If you want to ignore all that and calculate the benefits of a hybrid car purely in monetary terms, it goes something like this: Say your car payment is $50 per month higher if you choose the hybrid over the pure gasoline engine. At $4 per gallon, you were probably saving $50 a month or so in gasoline because of the improved mileage, so the hybrid was a no-brainer since it was essentially free. So now that gasoline costs only $2 per gallon, you might have to shell out $25 per month extra per month in the short term for the privilege of driving a hybrid car. But that does not factor in the added trade-in value for the car after you are done paying for it, or the fact that you keep saving money on gasoline for the life of the car even after you are done paying for it. Most importantly, it does not factor in the joys of driving a hybrid vehicle, and the satisfaction you get from saving the planet and promoting energy independence. Surely those things are worth paying for.

Tuesday, March 17, 2009

The Yes Men Fix the World

At South by Southwest this weekend, I saw the new documentary by the Yes Men, who stage elaborate pranks in which they purport to represent corporations or government agencies at conferences and such. One of their most famous stunts was to appear on a live BBC television broadcast promising on behalf of Dow Chemical finally to accept full responsibility for the Bhopal disaster and devote $12 billion to compensation and remediation. In another prank, one of the Yes Men went to a reconstruction conference in New Orleans posing as a HUD official, wherein he publicly promised to re-open the public housing projects that the federal government has been in the process of closing. You might call these kinds of activities spreading false good news.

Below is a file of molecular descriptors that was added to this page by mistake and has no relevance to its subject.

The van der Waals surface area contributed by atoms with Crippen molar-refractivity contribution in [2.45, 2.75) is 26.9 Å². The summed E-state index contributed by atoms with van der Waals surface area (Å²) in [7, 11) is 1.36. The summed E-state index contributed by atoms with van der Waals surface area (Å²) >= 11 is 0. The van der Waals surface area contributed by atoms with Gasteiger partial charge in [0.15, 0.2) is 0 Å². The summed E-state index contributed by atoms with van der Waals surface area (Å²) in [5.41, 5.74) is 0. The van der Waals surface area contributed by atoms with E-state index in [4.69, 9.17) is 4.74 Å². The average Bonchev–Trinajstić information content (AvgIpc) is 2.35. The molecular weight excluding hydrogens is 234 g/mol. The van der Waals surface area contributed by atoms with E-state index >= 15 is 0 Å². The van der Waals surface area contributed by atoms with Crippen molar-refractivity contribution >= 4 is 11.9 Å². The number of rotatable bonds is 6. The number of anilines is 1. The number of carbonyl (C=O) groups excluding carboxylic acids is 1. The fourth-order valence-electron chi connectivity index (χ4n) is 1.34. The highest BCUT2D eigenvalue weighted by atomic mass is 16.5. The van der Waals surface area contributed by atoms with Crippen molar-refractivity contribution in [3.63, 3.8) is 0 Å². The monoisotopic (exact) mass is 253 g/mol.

What struck me was the reaction of many of the forces of propriety and respectability, including some journalists, to these antics. Although most journalists simply reported the hoaxes, as they should, some expressed outrage that the Yes Men would so cruelly raise the hopes of the poor victims of these disasters. In some of the most satisfying parts of the documentary, the Yes Men actually travel to India and the most down-and-out neighborhoods of New Orleans to verify that far from being made distraught by their actions, the victims instead of course heartily approved of anyone calling attention to their plight. They got the joke.

Why the outrage at satire? Is it simply a reaction to being taken in by a con artist? Or is it an instinctive rush to defend the status quo, and attack anyone who challenges it? Or is it chagrin that jokers like the Yes Men sometimes do a more effective job of reporting the news than respectable journalists?

We saw a similar reaction in some quarters last week when Jon Stewart lacerated CNBC for touting the stocks of many of the companies that crashed and burned last fall. People like Joe Scarborough immediately began to question Jon Stewart's credentials to address the serious subject of financial reporting. Lighten up, Joe. Jon Stewart doesn't have to be a certified expert on the financial markets to do the important job that he is doing. I was worried that Jon Stewart wouldn't have a job at all after the election, but I shouldn't have worried. We always need satirists, and we should treasure them.

Wednesday, March 11, 2009

Wall Street still doesn't understand what wealth is.